British Pregnancy Advice Services fined £200,000 after hacker stole information on thousands of women
Britain’s largest provider of abortions has been fined £200,000 after a hacker was able to access the names, addresses and telephone numbers of thousands of women who had sought advice on abortion, pregnancy and contraception.
The British Pregnancy Advice Service (BPAS) had been guilty of an “unforgiveable” failure to secure women’s private information, the Information Commissioner’s Office (ICO) said, which allowed James Jeffery, a hacker associated with the global hacking group Anonymous, to access women’s details in March 2012.
Mr Jeffery, who was jailed for 32 months after being tracked by specialist e-crime police officers, had threatened to publish the information and posted anti-abortion messages on BPAS’s website.
The charity said yesterday that it was “horrified” by the scale of the fine, adding that it had been “a victim of a serious crime by someone opposed to what we do” and would appeal the Information Commissioner’s decision. Ann Furedi, the charity’s chief executive, said that, as a hacker who opposed abortion, Mr Jeffery was being “rewarded” by such a heavy fine being imposed on an abortion provider.
An ICO investigation found that BPAS had not realised that its website had stored the names, addresses, dates of birth and telephone number of people who had asked for a call back for advice on pregnancy issues. A vulnerability in the website’s coding “allowed the hacker to access the system and locate the information”, the ICO said.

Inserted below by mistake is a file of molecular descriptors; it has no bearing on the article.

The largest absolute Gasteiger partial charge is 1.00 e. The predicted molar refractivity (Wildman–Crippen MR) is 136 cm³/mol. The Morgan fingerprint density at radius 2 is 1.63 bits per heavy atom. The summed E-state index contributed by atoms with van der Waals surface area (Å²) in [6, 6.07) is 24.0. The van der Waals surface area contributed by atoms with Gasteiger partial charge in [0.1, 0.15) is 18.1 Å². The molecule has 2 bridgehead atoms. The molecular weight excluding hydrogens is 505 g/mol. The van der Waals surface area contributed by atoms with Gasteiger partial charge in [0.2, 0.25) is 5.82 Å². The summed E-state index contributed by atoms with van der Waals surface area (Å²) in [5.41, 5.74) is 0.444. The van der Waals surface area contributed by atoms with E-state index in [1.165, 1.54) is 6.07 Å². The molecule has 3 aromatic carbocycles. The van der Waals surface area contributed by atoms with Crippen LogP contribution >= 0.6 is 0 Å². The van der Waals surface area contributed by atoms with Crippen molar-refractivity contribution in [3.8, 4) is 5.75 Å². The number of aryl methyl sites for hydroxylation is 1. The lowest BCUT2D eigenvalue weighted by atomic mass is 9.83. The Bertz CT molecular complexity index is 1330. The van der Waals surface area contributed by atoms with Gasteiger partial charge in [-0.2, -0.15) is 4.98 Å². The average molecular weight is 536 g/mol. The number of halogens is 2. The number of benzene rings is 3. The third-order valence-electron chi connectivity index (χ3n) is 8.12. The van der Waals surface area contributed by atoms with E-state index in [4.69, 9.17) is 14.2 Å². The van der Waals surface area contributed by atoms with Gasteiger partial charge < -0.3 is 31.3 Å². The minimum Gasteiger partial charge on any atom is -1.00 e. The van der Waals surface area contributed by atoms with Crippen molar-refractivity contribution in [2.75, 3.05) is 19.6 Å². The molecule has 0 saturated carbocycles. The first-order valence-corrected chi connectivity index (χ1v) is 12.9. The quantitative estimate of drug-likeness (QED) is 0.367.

David Smith, the ICO’s deputy commissioner and director of data protection, said that “ignorance” was “no excuse” for health organisation’s holding personal data.
“Data protection is critical and getting it right requires vigilance…” he said. “It is especially unforgiveable when the organisation is handling information as sensitive as that held by BPAS. Data controllers must take active steps to ensure that the personal data they are responsible for is kept safe.”
BPAS alerted the police immediately after the hacking and sought an injunction against the information being published. Mr Jeffery was arrested at his home in the West Midlands after police tracked him through his computer’s IP address.
Ms Furedi said that BPAS accepted that “no hacker should have been able to steal data” but challenged the scale of the ICO’s penalty.
“BPAS is a charity which spends any proceeds on the care of women who need our help and on improving public education and knowledge on contraception, fertility and unplanned pregnancy,” she said. “This fine seems out of proportion when compared with those levelled against other organisations who were not themselves the victims of a crime. It is appalling that a hacker who acted on the basis of his opposition to abortion should see his actions rewarded in this way.”
Mr Jeffery attacked the site because of his objection to the decision of two women he knew to seek abortion, Southwark Crown Court heard during his trial in April 2012.
He wrote on the BPAS website: “An unborn child does not have an opinion, a choice or any rights. Who gave you the right to murder an unborn child and profit from that murder?”
The fine comes amid an atmosphere of heightened concern around the security of patient data held by healthcare organisations. Plans to extract patient records from every GP surgery in England and keep them in a central database have been delayed to give the NHS time to reassure the public that the data will be secure and put to appropriate uses.
The privacy campaign group Medconfidential told The Independent that BPAS’s experience illustrated the importance of healthcare organisations ensuring their data is protected “with the highest level of security”.
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